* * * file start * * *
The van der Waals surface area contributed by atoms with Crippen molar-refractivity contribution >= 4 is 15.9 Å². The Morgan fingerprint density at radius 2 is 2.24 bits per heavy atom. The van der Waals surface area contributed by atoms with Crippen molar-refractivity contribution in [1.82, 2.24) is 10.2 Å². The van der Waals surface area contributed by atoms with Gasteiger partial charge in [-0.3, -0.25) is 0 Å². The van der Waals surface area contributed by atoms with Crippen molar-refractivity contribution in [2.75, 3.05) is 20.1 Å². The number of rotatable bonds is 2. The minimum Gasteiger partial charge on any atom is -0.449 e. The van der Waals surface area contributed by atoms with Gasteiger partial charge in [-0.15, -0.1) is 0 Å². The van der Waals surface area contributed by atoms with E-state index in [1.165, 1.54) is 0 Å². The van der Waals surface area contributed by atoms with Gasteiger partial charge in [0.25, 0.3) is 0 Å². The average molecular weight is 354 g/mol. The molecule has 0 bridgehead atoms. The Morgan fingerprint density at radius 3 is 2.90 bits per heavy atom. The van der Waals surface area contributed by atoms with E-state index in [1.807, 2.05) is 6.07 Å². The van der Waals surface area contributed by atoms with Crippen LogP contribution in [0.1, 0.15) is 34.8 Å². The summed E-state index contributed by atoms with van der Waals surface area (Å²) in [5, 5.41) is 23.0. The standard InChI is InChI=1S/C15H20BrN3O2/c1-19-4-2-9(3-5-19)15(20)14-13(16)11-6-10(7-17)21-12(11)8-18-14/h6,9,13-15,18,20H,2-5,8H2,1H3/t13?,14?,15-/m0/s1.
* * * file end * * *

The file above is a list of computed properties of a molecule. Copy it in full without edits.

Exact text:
The van der Waals surface area contributed by atoms with Crippen molar-refractivity contribution >= 4 is 15.9 Å². The Morgan fingerprint density at radius 2 is 2.24 bits per heavy atom. The van der Waals surface area contributed by atoms with Crippen molar-refractivity contribution in [1.82, 2.24) is 10.2 Å². The van der Waals surface area contributed by atoms with Gasteiger partial charge in [-0.3, -0.25) is 0 Å². The van der Waals surface area contributed by atoms with Crippen molar-refractivity contribution in [2.75, 3.05) is 20.1 Å². The number of rotatable bonds is 2. The minimum Gasteiger partial charge on any atom is -0.449 e. The van der Waals surface area contributed by atoms with Gasteiger partial charge in [-0.15, -0.1) is 0 Å². The van der Waals surface area contributed by atoms with E-state index in [1.165, 1.54) is 0 Å². The van der Waals surface area contributed by atoms with Gasteiger partial charge in [0.25, 0.3) is 0 Å². The average molecular weight is 354 g/mol. The molecule has 0 bridgehead atoms. The Morgan fingerprint density at radius 3 is 2.90 bits per heavy atom. The van der Waals surface area contributed by atoms with E-state index in [1.807, 2.05) is 6.07 Å². The van der Waals surface area contributed by atoms with Crippen LogP contribution in [0.1, 0.15) is 34.8 Å². The summed E-state index contributed by atoms with van der Waals surface area (Å²) in [5, 5.41) is 23.0. The standard InChI is InChI=1S/C15H20BrN3O2/c1-19-4-2-9(3-5-19)15(20)14-13(16)11-6-10(7-17)21-12(11)8-18-14/h6,9,13-15,18,20H,2-5,8H2,1H3/t13?,14?,15-/m0/s1.